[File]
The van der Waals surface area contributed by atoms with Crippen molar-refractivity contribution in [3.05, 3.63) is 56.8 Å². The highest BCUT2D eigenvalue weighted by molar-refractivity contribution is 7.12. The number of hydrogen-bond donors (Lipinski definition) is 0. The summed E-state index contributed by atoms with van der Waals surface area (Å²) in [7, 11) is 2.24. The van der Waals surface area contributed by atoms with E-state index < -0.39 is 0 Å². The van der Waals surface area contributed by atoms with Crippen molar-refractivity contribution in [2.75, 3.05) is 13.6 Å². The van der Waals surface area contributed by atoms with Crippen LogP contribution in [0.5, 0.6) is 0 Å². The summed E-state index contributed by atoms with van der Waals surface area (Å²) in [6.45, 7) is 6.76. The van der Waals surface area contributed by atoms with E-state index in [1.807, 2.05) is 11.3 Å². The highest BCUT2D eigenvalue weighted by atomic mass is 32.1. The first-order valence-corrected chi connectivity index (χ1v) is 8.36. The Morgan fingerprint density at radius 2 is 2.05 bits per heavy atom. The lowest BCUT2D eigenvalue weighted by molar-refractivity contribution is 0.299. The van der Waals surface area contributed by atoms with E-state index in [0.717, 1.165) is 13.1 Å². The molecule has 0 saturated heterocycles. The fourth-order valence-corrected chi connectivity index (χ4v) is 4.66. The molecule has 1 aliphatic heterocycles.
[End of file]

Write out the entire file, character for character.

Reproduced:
The van der Waals surface area contributed by atoms with Crippen molar-refractivity contribution in [3.05, 3.63) is 56.8 Å². The highest BCUT2D eigenvalue weighted by molar-refractivity contribution is 7.12. The number of hydrogen-bond donors (Lipinski definition) is 0. The summed E-state index contributed by atoms with van der Waals surface area (Å²) in [7, 11) is 2.24. The van der Waals surface area contributed by atoms with E-state index < -0.39 is 0 Å². The van der Waals surface area contributed by atoms with Crippen molar-refractivity contribution in [2.75, 3.05) is 13.6 Å². The van der Waals surface area contributed by atoms with Crippen LogP contribution in [0.5, 0.6) is 0 Å². The summed E-state index contributed by atoms with van der Waals surface area (Å²) in [6.45, 7) is 6.76. The van der Waals surface area contributed by atoms with E-state index in [1.807, 2.05) is 11.3 Å². The highest BCUT2D eigenvalue weighted by atomic mass is 32.1. The first-order valence-corrected chi connectivity index (χ1v) is 8.36. The Morgan fingerprint density at radius 2 is 2.05 bits per heavy atom. The lowest BCUT2D eigenvalue weighted by molar-refractivity contribution is 0.299. The van der Waals surface area contributed by atoms with E-state index in [0.717, 1.165) is 13.1 Å². The molecule has 0 saturated heterocycles. The fourth-order valence-corrected chi connectivity index (χ4v) is 4.66. The molecule has 1 aliphatic heterocycles.